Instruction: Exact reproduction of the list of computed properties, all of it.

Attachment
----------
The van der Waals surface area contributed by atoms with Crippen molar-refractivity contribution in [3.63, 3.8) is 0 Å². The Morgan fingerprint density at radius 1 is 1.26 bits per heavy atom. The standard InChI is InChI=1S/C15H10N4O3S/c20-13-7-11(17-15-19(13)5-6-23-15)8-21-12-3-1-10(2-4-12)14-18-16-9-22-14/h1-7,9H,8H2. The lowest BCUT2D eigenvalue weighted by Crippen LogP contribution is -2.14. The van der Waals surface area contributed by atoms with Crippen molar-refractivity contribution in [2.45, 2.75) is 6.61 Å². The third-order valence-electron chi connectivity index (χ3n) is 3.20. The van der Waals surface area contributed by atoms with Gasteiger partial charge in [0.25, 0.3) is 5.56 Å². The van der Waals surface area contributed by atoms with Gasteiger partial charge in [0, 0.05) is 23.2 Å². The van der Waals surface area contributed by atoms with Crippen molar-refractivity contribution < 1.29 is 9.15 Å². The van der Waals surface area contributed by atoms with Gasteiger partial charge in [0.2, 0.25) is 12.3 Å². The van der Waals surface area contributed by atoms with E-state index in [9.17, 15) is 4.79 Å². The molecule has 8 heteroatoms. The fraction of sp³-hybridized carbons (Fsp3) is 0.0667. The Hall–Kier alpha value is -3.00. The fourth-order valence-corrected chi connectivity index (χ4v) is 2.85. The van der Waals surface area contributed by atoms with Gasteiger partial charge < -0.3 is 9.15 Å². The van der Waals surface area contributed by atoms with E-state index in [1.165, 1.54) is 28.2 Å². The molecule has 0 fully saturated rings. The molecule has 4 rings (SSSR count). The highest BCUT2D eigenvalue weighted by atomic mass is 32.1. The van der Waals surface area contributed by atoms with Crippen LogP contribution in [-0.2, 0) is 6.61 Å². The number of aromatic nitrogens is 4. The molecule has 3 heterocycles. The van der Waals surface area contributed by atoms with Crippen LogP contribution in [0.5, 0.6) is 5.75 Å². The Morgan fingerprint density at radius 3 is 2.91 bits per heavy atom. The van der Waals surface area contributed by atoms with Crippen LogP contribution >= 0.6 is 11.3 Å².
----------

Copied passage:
The van der Waals surface area contributed by atoms with Crippen molar-refractivity contribution in [3.63, 3.8) is 0 Å². The Morgan fingerprint density at radius 1 is 1.26 bits per heavy atom. The standard InChI is InChI=1S/C15H10N4O3S/c20-13-7-11(17-15-19(13)5-6-23-15)8-21-12-3-1-10(2-4-12)14-18-16-9-22-14/h1-7,9H,8H2. The lowest BCUT2D eigenvalue weighted by Crippen LogP contribution is -2.14. The van der Waals surface area contributed by atoms with Crippen molar-refractivity contribution in [2.45, 2.75) is 6.61 Å². The third-order valence-electron chi connectivity index (χ3n) is 3.20. The van der Waals surface area contributed by atoms with Gasteiger partial charge in [0.25, 0.3) is 5.56 Å². The van der Waals surface area contributed by atoms with Gasteiger partial charge in [0, 0.05) is 23.2 Å². The van der Waals surface area contributed by atoms with Crippen molar-refractivity contribution < 1.29 is 9.15 Å². The van der Waals surface area contributed by atoms with Gasteiger partial charge in [0.2, 0.25) is 12.3 Å². The van der Waals surface area contributed by atoms with E-state index in [9.17, 15) is 4.79 Å². The molecule has 8 heteroatoms. The fraction of sp³-hybridized carbons (Fsp3) is 0.0667. The Hall–Kier alpha value is -3.00. The fourth-order valence-corrected chi connectivity index (χ4v) is 2.85. The van der Waals surface area contributed by atoms with Gasteiger partial charge < -0.3 is 9.15 Å². The van der Waals surface area contributed by atoms with E-state index in [1.165, 1.54) is 28.2 Å². The molecule has 0 fully saturated rings. The molecule has 4 rings (SSSR count). The highest BCUT2D eigenvalue weighted by atomic mass is 32.1. The van der Waals surface area contributed by atoms with Crippen LogP contribution in [-0.2, 0) is 6.61 Å². The number of aromatic nitrogens is 4. The molecule has 3 heterocycles. The van der Waals surface area contributed by atoms with Crippen LogP contribution in [0.5, 0.6) is 5.75 Å². The Morgan fingerprint density at radius 3 is 2.91 bits per heavy atom. The van der Waals surface area contributed by atoms with Crippen LogP contribution >= 0.6 is 11.3 Å².